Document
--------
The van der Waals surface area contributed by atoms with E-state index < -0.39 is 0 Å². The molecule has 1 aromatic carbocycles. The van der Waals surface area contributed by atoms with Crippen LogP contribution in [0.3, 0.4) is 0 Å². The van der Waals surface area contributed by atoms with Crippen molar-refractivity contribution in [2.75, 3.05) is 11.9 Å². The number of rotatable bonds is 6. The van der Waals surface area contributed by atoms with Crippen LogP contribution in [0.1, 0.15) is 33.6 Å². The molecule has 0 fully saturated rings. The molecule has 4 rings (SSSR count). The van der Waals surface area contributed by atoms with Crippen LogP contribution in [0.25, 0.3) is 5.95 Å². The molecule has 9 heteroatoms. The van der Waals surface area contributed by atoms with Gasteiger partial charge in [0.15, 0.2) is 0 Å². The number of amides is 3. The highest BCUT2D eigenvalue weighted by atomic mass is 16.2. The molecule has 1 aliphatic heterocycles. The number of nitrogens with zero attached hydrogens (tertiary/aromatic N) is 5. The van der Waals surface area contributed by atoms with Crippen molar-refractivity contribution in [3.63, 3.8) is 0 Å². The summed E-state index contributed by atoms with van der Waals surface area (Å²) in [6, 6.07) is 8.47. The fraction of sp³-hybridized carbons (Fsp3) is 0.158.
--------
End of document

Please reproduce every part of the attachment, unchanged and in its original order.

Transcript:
The van der Waals surface area contributed by atoms with E-state index < -0.39 is 0 Å². The molecule has 1 aromatic carbocycles. The van der Waals surface area contributed by atoms with Crippen LogP contribution in [0.3, 0.4) is 0 Å². The van der Waals surface area contributed by atoms with Crippen molar-refractivity contribution in [2.75, 3.05) is 11.9 Å². The number of rotatable bonds is 6. The van der Waals surface area contributed by atoms with Crippen LogP contribution in [0.1, 0.15) is 33.6 Å². The molecule has 0 fully saturated rings. The molecule has 4 rings (SSSR count). The van der Waals surface area contributed by atoms with Crippen LogP contribution in [0.25, 0.3) is 5.95 Å². The molecule has 9 heteroatoms. The van der Waals surface area contributed by atoms with Gasteiger partial charge in [0.15, 0.2) is 0 Å². The number of amides is 3. The highest BCUT2D eigenvalue weighted by atomic mass is 16.2. The molecule has 1 aliphatic heterocycles. The number of nitrogens with zero attached hydrogens (tertiary/aromatic N) is 5. The van der Waals surface area contributed by atoms with Crippen molar-refractivity contribution in [3.63, 3.8) is 0 Å². The summed E-state index contributed by atoms with van der Waals surface area (Å²) in [6, 6.07) is 8.47. The fraction of sp³-hybridized carbons (Fsp3) is 0.158.